A couple of weeks ago I was out leading a ride with my local IAM group, snaking up through the Essex countryside to the Krazy Horse custom bike shop and cafe in Bury St Edmunds. The morning had started wet, but gradually the sun come out and dried up the roads well. It was a cracking ride, we all had a spot of lunch at Krazy Horse and a lovely ride back to Ongar, before all going our separate ways home. It was as I was riding a few miles from home that I came across a scene that all bikers dread.
A few cars had come to a halt and in front I could see a biker was lying on the ground. Two people were already attending to the downed biker lying on the road. Immediately my heart sunk and the adrenaline began to rise. Thoughts from prior Biker Down courses I had attended flashed by and I found myself immediately pulling up close and jumping in to see if I could assist. First impressions were not good, the two with the biker were already giving CPR and he’d clearly lost a lot of blood. His helmet was still on, but dislodged, which appeared to be hindering his airway. I tried to recall the helmet removal procedure I had been shown, and grabbed a bystander to assist me supporting his neck as I prised the lid off. We were then able to clear his airway and try mouth to mouth resuscitation. However, it was very clear he had suffered a lot of head trauma and our efforts were not helping much.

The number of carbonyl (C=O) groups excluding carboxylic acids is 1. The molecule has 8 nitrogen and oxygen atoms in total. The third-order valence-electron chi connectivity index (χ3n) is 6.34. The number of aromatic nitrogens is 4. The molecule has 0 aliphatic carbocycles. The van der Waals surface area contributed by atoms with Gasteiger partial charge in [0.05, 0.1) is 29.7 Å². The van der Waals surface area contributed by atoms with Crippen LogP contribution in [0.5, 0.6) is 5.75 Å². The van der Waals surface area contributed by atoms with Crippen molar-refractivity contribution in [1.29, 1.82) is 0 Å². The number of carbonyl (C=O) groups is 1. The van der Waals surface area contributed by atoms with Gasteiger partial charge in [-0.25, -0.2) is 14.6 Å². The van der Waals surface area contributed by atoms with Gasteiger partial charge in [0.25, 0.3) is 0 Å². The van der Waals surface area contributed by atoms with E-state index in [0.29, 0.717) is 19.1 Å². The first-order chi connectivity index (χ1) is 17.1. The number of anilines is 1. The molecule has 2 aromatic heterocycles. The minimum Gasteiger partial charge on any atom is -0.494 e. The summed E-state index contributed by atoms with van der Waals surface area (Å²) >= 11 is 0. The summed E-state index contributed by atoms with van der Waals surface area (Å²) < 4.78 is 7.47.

Thankfully paramedics, emergency services and the air ambulance arrived very quickly to take over, but sadly there was nothing that they could do and the biker was declared dead at the scene shortly afterwards. RIP.
The mechanics of the incident are vague (and unfolded before I arrived), but after talking with witnesses, it appears as though the biker and an oncoming car clipped sending the biker down. However, a second oncoming was unable to avoid the biker and ran over him.
The whole event shook me up. It’s one of those scenes that as a biker you know in the back of your mind you could encounter, but hope you never will. Sadly, on this occasion the injuries sustained were so serious the odds were very much against us. I was thankful I had attended prior Biker Down and some first aid courses in the past, although nothing formal these gave me a rough idea of what I could do to help. Knowing I tried to do something, even if only a little, has helped with dealing with the incident mentally in the days following. I’m also thankful to the other two bystanders who attended the biker, who happened to be an off duty British Transport Police officer and Paramedic, definitely reassuring to count on their more extensive training.
I do hope none of you ever encounter such a scene, but just in case, please do, get yourself onto a Biker Down or basic First Aid course. The odds may not be great, but a little CPR knowledge might just make all the difference. Do also give your support to the Air Ambulance, a totally charity funded service that does life saving work and helps countless bikers.